On February 19, 2009, Petitioner Berne A. Watkins ("Petitioner" or "Watkins"), pro se and currently incarcerated, filed a Motion with this Court seeking a "judicial recommendation pursuant to 18 U.S.C. §3621(b)(4), for designation to home confinement." Dkt. No. 29. For the reasons set forth below, Petitioner's Motion is dismissed without prejudice.
On September 25, 2007, Watkins pled guilty to one count of wire fraud, in violation of 18 U.S.C. §§ 1342-1343, and one count of causing and aiding and abetting the making of false statements, in violation of 18 U.S.C. §§ 1010, 1012. Dkt. No. 14. On August 29, 2008, this Court sentenced Watkins to nine (9) months of imprisonment, three (3) years of supervised release, six (6) months home detention, 200 hours of community service, restitution in the amount of $792,685.41 and a total of $200 in special assessments. Dkt. No. 27. The term of imprisonment commenced on October 28, 2008. Dkt. No. 29.
Watkins now petitions this Court for a "judicial recommendation" to amend the terms of his sentence. Id. The Government opposes this Motion on procedural and substantive grounds.
Response to Motion (Dkt. No. 32).
In reviewing Petitioner's Motion, this Court follows the Second Circuit's instructions that courts should construe the pleadings of pro se litigants liberally. Phillips v. Girdich, 408 F.3d 124, 127-28 (2d Cir. 2005). Petitioner requests habeas relief pursuant to 28 U.S.C. § 2241. Dkt. No. 29. An action under § 2241 "generally challenges the execution of a federal prisoner's sentence" rather than the imposition of the sentence itself. Jiminian v. Nash, 245 F.3d 144, 146 (2d Cir. 2001). A petition pursuant to § 2241 is generally the appropriate vehicle to raise claims arising from "such matters as the administration of parole, computation of a prisoner's sentence by prison officials, prison disciplinary actions . . . and prison conditions." Jiminian, 245 F.3d at 146 (citing Chambers v. United States, 106 F.3d 472, 474-75 (2d Cir. 1997)).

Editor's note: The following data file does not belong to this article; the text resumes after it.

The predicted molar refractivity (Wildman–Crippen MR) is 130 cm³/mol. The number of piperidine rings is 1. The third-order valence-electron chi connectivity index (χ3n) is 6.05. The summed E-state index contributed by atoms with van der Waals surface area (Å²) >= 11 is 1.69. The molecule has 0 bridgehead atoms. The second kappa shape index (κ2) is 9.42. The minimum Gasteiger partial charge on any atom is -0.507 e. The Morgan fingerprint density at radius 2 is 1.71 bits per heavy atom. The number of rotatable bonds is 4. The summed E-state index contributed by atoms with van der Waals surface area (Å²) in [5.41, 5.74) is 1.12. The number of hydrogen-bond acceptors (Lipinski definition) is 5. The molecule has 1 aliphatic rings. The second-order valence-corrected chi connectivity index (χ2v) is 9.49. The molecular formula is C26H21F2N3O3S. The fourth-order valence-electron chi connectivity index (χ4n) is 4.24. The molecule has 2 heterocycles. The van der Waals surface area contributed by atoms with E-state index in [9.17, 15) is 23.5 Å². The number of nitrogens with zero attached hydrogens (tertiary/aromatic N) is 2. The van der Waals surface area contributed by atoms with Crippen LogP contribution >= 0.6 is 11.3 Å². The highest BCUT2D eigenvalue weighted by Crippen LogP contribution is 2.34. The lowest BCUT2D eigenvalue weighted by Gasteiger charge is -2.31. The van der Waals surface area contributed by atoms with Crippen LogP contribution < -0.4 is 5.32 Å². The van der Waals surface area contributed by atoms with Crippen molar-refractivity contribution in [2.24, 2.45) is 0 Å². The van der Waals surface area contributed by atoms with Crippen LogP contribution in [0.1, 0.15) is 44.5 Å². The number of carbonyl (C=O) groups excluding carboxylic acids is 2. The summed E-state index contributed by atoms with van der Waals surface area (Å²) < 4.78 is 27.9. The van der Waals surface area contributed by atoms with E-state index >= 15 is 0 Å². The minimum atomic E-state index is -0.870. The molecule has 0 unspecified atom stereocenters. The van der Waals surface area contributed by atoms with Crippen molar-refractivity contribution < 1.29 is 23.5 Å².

The Second Circuit has made clear that a petitioner must exhaust his administrative remedies prior to filing an action under § 2241. See Carmona v. U.S. Bureau of Prisons, 243 F.3d 629, 634 (2d Cir. 2001) (citing Gonzalez v. Perrill, 919 F.2d 1, 2 (2d Cir. 1990)).*fn1 The administrative remedies available to inmates incarcerated in the Bureau of Prisons ("BOP") are set out in the Administrative Remedy Program. See generally 28 C.F.R. §§ 542.10-542.19; see also Hardwick v. Ault, 517 F.2d 295, 296 (5th Cir. 1975) ("[T]he federal courts have imposed upon federal prisoners the requirement that they 'exhaust their administrative remedies in accordance with the Bureau of Prisons policy . . .'") (internal citation omitted)). The BOP's Administrative Remedy Program allows an inmate to seek formal review of issues relating to any aspect of his imprisonment. Id.
Petitioner has not made any effort to utilize the BOP's Administrative Remedy Program. Dkt. No. 29. Given Petitioner's failure to exhaust available administrative remedies, as is required before an action may be brought under § 2241, this Court cannot address the merits of Petitioner's Motion.
Accordingly, it is hereby
ORDERED, that Petitioner's Motion (Dkt. No. 29) is DISMISSED without prejudice; and it is further
ORDERED, that the Clerk serve a copy of this Order on the parties.